The implications of all this, however, are far less rosy than the sudden plethora of plus signs would seem to suggest (though the latest figures only run through June; given the disaster in spending shown below it might yet be premature to extrapolate about July). Again, redistribution counts more than one facet of consideration, and the state of wages in nominal terms doesn’t always mean what you are told.

Despite that increasing yen flow to households, they are not actually doing any more work. I suppose that conforms to the plan and idea for inflation, as the intentions stray little from the nominal side, but that is the problem. The real world goes far beyond nominal changes, and more often than not in the “wrong” direction due fully to that currency flow reorganization.

ABOOK Aug 2014 Japan HH Hours Worked

The exchange of labor for wages is the predicate position for creating wealth, but the Bank of Japan and all orthodox economics cares little for wealth in the pursuit of generic activity. Had wealth been expanding alongside prices (costs), wages would likely move in tandem and there would at least be some kind of hope for weathering the redistribution storm that has been unleashed over there.

ABOOK Aug 2014 Japan HH Real Wages

Instead, there is no real reason for wages to rise other than nominal inertia, but that is far too insufficient to equalize where debasement has already had its full force. That is the great problem with all of this, that redistribution in whatever form, be it currency debasement directly, asset inflation or whatever, can only penetrate so far on its own. Unfortunately, the areas and segments of the economy most susceptible to this corruption are usually negative factors. So in the generic sense, orthodox practitioners intend to create a healthy economic trend out of an engineered preponderance of negative factors.

The results are entirely predictable outside of regressions. Household spending collapsed as intuition suggested during that very “hopeful” first quarter, but worse than that it hasn’t stopped.

ABOOK Aug 2014 Japan HH Spending

Adjusting for prices, as best any official inflation measure can, household spending in July was worse than April and almost as bad as May! Even in purely nominal terms, to see spending decline so much without a polar vortex (cheap shot, but deserved) or additional tax changes is a very serious blow not just to future expectations but to credibility. And that is the biggest problem here, in that the Bank of Japan is not an outlier central bank running unique programs directly targeted at only Japan. They are reading the same textbook as all the others and crafting “solutions” based on it, just as the rest are.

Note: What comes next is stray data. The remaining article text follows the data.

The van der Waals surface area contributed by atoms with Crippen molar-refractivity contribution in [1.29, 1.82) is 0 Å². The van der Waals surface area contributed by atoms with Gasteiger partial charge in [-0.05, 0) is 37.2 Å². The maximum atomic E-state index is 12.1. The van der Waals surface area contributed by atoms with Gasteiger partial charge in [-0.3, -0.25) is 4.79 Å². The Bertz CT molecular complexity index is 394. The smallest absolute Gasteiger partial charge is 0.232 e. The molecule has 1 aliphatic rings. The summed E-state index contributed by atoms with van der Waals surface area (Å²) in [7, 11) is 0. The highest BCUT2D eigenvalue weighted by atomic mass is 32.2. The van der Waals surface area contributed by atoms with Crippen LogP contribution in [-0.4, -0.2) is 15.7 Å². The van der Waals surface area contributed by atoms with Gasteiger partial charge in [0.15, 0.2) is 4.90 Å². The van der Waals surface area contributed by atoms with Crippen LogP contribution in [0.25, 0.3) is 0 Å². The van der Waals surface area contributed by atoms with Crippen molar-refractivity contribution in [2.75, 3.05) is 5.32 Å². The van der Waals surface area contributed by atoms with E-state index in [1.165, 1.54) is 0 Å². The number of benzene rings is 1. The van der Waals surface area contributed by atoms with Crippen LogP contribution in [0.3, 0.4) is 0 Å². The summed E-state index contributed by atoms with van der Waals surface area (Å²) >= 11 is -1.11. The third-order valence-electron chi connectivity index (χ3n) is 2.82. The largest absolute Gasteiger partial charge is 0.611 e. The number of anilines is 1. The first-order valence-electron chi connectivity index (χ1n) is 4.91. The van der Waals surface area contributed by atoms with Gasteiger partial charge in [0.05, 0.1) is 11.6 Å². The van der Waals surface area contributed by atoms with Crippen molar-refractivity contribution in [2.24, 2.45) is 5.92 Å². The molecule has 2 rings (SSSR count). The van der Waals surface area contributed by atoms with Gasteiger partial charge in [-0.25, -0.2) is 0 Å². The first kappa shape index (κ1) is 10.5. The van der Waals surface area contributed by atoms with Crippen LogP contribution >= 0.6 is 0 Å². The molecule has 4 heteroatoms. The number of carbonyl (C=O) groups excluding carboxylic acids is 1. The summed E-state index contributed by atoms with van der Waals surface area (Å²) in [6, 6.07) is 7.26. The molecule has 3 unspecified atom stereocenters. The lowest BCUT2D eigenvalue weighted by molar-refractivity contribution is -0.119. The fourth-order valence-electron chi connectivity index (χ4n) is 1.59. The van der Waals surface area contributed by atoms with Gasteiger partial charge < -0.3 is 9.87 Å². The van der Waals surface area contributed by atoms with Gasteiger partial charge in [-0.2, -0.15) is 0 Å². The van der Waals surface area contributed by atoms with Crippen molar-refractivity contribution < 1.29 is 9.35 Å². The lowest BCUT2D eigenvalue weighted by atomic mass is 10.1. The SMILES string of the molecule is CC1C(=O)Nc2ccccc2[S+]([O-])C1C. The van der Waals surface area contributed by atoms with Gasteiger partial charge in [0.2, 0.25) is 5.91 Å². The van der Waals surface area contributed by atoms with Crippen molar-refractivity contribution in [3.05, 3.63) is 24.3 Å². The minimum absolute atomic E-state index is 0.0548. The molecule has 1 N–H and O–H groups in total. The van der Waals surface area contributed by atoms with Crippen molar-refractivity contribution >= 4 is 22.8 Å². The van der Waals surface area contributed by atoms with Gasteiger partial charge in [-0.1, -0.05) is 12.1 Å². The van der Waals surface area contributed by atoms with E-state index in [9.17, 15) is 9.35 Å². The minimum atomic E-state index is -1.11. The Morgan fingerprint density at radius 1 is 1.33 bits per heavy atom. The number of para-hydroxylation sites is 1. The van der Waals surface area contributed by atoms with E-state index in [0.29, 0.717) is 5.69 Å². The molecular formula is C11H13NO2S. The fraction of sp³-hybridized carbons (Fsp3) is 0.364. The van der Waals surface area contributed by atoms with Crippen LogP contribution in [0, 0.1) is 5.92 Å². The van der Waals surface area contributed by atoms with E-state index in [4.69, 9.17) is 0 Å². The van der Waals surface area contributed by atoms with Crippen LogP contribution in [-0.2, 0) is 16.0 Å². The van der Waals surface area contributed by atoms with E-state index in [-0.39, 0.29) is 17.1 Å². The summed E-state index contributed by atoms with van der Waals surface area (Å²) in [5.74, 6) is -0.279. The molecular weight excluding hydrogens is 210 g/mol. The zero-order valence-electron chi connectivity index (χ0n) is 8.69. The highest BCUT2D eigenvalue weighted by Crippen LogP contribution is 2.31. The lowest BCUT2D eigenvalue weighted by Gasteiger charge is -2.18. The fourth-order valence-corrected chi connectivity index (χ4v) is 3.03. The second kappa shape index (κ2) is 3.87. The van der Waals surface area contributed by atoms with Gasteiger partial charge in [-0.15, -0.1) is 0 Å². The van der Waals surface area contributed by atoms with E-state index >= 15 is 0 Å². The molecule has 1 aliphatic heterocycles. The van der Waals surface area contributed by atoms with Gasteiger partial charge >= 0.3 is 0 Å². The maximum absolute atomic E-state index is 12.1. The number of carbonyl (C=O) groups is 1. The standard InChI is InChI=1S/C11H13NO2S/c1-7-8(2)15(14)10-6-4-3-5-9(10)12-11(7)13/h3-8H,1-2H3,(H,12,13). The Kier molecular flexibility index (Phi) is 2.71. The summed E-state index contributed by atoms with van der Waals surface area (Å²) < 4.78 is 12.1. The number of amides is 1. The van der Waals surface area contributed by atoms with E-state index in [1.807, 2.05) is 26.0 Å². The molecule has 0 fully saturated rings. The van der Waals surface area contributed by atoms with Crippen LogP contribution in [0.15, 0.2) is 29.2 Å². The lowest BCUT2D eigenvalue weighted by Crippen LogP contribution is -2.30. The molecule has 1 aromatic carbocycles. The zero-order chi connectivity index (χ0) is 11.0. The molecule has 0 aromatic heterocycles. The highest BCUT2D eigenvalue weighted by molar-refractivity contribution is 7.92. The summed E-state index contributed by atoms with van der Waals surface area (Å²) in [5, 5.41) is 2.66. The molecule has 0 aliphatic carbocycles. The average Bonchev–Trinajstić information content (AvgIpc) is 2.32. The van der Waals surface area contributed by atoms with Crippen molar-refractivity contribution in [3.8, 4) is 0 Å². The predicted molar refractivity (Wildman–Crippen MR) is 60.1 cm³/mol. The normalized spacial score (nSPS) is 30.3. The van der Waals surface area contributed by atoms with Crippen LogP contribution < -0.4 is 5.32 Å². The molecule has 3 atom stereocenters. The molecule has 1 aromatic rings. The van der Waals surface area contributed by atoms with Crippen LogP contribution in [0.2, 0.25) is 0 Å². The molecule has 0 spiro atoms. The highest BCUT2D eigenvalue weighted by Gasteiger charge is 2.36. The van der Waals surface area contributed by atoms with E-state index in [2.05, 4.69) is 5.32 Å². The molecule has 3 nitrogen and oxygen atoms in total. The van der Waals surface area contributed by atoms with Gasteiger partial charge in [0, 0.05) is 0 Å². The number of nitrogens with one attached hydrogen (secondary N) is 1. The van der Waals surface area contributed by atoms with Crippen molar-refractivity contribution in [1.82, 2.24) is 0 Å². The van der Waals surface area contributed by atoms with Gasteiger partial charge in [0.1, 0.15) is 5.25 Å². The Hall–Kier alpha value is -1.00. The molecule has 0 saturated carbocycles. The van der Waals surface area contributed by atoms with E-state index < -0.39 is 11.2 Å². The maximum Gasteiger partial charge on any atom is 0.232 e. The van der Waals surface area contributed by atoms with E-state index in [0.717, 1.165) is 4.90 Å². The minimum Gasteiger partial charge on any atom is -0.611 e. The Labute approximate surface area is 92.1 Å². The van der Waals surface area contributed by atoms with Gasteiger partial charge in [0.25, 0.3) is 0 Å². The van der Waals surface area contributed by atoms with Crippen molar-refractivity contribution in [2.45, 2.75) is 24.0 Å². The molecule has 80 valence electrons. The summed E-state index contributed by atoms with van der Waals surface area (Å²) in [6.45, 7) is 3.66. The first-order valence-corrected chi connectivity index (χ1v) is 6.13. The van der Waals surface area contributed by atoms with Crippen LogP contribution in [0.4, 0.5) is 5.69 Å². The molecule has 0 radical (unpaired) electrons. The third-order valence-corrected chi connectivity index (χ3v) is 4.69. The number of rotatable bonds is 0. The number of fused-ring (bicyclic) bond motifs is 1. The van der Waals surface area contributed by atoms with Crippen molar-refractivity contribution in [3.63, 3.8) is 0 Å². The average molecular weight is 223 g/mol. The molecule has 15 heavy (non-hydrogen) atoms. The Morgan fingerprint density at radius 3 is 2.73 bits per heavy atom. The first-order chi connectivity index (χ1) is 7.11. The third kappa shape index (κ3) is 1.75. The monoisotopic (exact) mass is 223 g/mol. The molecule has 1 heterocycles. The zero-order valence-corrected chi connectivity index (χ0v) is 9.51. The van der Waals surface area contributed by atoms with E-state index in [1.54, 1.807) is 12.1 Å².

ABOOK Aug 2014 Japan HH Spending Food

ABOOK Aug 2014 Japan HH Spending Fuel etc


If Japan’s results and programs here hold any true difference, it is only that they are further down the same road than the rest of us. As Japanification continues in the US and Europe, we are gaining good observations about what lays ahead until the political will to use that same textbook time and time again is exhausted, or, more likely, removed.

ABOOK Aug 2014 Japan HH Template

via Zero Hedge Tyler Durden

Jennifer Rubin’s Idea of a Zinger

Here’s Washington Post neocon Jennifer Rubin
with her
idea of a zinger

Rubin could take out a man with just one punch, but she never did like to talk about it all that much.

Sometimes it is hard to tell [Barack] Obama and [Rand]
Paul apart. Consider this: “History teaches us of the dangers of
overreaching, and spreading ourselves too thin, and trying to go it
alone without international support, or rushing into military
adventures without thinking through the consequences.” Obama or
Rand Paul?

In case you’re curious, the answer is
. The more interesting question: Who exactly finds this
collection of boilerplate foreign-policy truisms offensive? Bush
himself could have delivered those lines in 2003 while attempting
to argue that the Iraq War would avoid those traps. Is Rubin
for overreaching, spreading ourselves too thin, and
rushing into military adventures without thinking through the
consequences? (Well, yes; she is. But I didn’t realize she was
aware of it.)

from Hit & Run

Putin Calls For “Immediate Talks” Over Eastern Ukraine “Statehood”

Vladimir Putin, who has repeatedly said that he does not favor the break-up of Ukraine – but only greater autonomy for the East, appears to have changed course rather dramatically today. In a speech broadcast on Russian TV, the Russian leader stated “we need to immediately begin substantive talks… on questions of the political organisation of society and statehood for southeastern Ukraine.” As The Washington Post reports, use of the word “statehood” reflects a major shift in Kremlin policy towards ‘Novorossiya‘ – it would be a direct challenge not only to Kiev but also to Western European nations and the United States, which have been trying to force Moscow to back down. While not directly addressing the latest round of sanctions chatter, Putin concluded, perhaps ominously, “they should have known that Russia cannot stand aside when people are being shot almost at point-blank.”



As AFP reports,